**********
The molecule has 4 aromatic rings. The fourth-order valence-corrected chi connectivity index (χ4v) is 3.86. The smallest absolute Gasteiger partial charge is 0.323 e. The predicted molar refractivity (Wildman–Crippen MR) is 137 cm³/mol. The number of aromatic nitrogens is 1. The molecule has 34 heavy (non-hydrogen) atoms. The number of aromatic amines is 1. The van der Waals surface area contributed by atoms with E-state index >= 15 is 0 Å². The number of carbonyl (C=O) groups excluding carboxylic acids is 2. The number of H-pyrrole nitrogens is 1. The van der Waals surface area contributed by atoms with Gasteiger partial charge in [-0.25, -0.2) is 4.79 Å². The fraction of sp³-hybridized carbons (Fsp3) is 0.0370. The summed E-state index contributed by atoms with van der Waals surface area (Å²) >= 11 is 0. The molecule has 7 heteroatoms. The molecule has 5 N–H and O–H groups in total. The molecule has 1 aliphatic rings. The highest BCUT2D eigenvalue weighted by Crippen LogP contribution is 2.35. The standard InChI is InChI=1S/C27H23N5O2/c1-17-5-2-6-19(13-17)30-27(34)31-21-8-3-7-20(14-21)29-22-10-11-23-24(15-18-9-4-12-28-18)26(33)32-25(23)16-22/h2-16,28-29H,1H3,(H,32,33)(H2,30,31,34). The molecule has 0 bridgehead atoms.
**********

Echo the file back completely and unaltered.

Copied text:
The molecule has 4 aromatic rings. The fourth-order valence-corrected chi connectivity index (χ4v) is 3.86. The smallest absolute Gasteiger partial charge is 0.323 e. The predicted molar refractivity (Wildman–Crippen MR) is 137 cm³/mol. The number of aromatic nitrogens is 1. The molecule has 34 heavy (non-hydrogen) atoms. The number of aromatic amines is 1. The van der Waals surface area contributed by atoms with E-state index >= 15 is 0 Å². The number of carbonyl (C=O) groups excluding carboxylic acids is 2. The number of H-pyrrole nitrogens is 1. The van der Waals surface area contributed by atoms with Gasteiger partial charge in [-0.25, -0.2) is 4.79 Å². The fraction of sp³-hybridized carbons (Fsp3) is 0.0370. The summed E-state index contributed by atoms with van der Waals surface area (Å²) >= 11 is 0. The molecule has 7 heteroatoms. The molecule has 5 N–H and O–H groups in total. The molecule has 1 aliphatic rings. The highest BCUT2D eigenvalue weighted by Crippen LogP contribution is 2.35. The standard InChI is InChI=1S/C27H23N5O2/c1-17-5-2-6-19(13-17)30-27(34)31-21-8-3-7-20(14-21)29-22-10-11-23-24(15-18-9-4-12-28-18)26(33)32-25(23)16-22/h2-16,28-29H,1H3,(H,32,33)(H2,30,31,34). The molecule has 0 bridgehead atoms.